Why Own A Wood?

Hazel canopy filtering sunlight. Photo by Iain Robinson
We’ve owned our patch of woodland now for six months, so I thought it was time I wrote something about it. When we tell people that we’ve bought a wood their reactions generally fall into two camps. The first are those who ‘get it’. They are genuinely interested by the idea and ask lots of questions. They want to visit the wood.  They offer to help us with it. The second camp are bewildered by such a notion (one actually laughed in my face). What, they ask, would you want to do that for? This camp want to know if it can be built upon. We tell them, no. Some seem genuinely affronted by the idea, as if putting money into anything other than bricks and mortar, into extensions, new kitchens, patios and decking, were in some way radically subversive. Well, perhaps it is.

Our decision was not a financial one. It was not based on the likely increase in value. Yes, we hope to find ways of using woodland produce. In theory we needn’t ever buy firewood again. It is true that we have always liked to forage. We have already found numerous ways to cook nettles. In the autumn we will experience a chestnut and hazelnut bounty, and will hopefully find edible mushrooms. Sloe gin will be made in winter. In good weather we can camp in the wood, have a camp fire. These are some of the benefits of ownership. We are not naive enough though to think that this offers some odd, woodland root to self-sufficiency.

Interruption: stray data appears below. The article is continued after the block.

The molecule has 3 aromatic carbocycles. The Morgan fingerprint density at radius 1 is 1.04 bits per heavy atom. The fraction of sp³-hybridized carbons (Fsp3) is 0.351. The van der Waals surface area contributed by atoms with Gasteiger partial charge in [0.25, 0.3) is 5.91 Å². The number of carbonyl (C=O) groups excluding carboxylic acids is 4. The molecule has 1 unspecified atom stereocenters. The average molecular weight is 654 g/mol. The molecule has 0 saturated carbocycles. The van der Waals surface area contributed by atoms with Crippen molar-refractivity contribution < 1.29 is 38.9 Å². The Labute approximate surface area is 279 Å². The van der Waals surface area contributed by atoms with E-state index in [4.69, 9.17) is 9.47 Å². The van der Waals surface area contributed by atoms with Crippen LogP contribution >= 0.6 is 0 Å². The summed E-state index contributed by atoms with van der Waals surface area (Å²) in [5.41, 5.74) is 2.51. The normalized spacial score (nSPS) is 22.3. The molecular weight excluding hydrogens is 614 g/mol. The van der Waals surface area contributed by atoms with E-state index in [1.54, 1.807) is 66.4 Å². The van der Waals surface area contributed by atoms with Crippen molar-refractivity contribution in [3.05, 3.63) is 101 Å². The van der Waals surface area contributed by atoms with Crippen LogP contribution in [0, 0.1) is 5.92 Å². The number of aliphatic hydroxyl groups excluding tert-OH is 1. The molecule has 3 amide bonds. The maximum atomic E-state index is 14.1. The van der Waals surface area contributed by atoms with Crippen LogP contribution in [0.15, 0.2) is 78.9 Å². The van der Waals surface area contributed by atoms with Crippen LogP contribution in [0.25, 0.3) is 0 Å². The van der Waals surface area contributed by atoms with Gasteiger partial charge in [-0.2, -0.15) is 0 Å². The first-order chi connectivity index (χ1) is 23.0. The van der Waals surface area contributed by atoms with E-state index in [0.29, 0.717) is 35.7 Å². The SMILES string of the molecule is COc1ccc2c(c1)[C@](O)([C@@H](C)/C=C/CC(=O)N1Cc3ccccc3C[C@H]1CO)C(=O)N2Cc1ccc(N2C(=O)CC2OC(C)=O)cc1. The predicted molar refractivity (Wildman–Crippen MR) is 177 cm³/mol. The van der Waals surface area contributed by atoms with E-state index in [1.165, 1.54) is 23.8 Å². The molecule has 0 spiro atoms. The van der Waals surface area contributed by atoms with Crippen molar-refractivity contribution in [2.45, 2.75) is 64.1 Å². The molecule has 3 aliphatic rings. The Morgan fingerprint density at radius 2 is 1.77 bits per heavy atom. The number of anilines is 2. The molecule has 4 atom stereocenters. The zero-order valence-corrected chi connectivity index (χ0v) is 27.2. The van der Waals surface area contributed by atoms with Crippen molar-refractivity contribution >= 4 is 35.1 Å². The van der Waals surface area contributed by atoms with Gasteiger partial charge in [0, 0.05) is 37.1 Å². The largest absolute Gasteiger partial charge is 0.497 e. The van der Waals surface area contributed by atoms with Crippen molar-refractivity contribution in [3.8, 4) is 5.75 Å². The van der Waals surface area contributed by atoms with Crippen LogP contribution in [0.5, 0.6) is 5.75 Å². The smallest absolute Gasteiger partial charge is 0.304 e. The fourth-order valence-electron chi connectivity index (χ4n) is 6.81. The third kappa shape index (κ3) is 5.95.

Following the deer track to the field edge. Photo by Iain Robinson
Why then? Why own a wood? The first thing to say is that this wasn’t a rational decision. Falling in love is not a decision of mind over heart. You do not consider the financial benefits and likely net profit of being in love. We saw some woodland advertised. Went to have a look, and that was that. As we entered what was to become our wood for that first time we were struck by the way everything beyond the wood seemed to fall away. Seen for the outside, from the road for instance, woods are dark impenetrable places. They flash past our side windows. We do not stop to enter them. They do not seem to belong to the open organised world of humans but speak of something darker, an unexplored territory, a zone we don’t wish to enter. Once you cross the threshold into that zone the perspective alters. Movement changes. You are forced to move with the wood, treading its ground and negotiating its understory with care. Light filters in. You begin to see in the woodland light, from the woodland’s perspective. The outside world, also filters in, where field edge meets woodland, or when an aeroplane passes overhead, but suddenly the wood is not longer a dark territory but is the centre of itself, the outside world with its houses and cars and innumerable hectares of roads becomes peripheral, insubstantial even.

By entering the wood  we also began to question what we meant by a wild place. The wildness in most (if not all) English woodland is a tamed and managed one. Everywhere there are signs of centuries of this management; the old and overgrown coppice stools, the carefully maintained rides, the younger stands of trees in tidy rows. Shotgun shells littered the woodland floor, a sign that it had once been used for game keeping. And yet it is semi-natural, semi-wild, and on that first visit we noticed deer tracks and realised that the paths we followed belonged to badgers.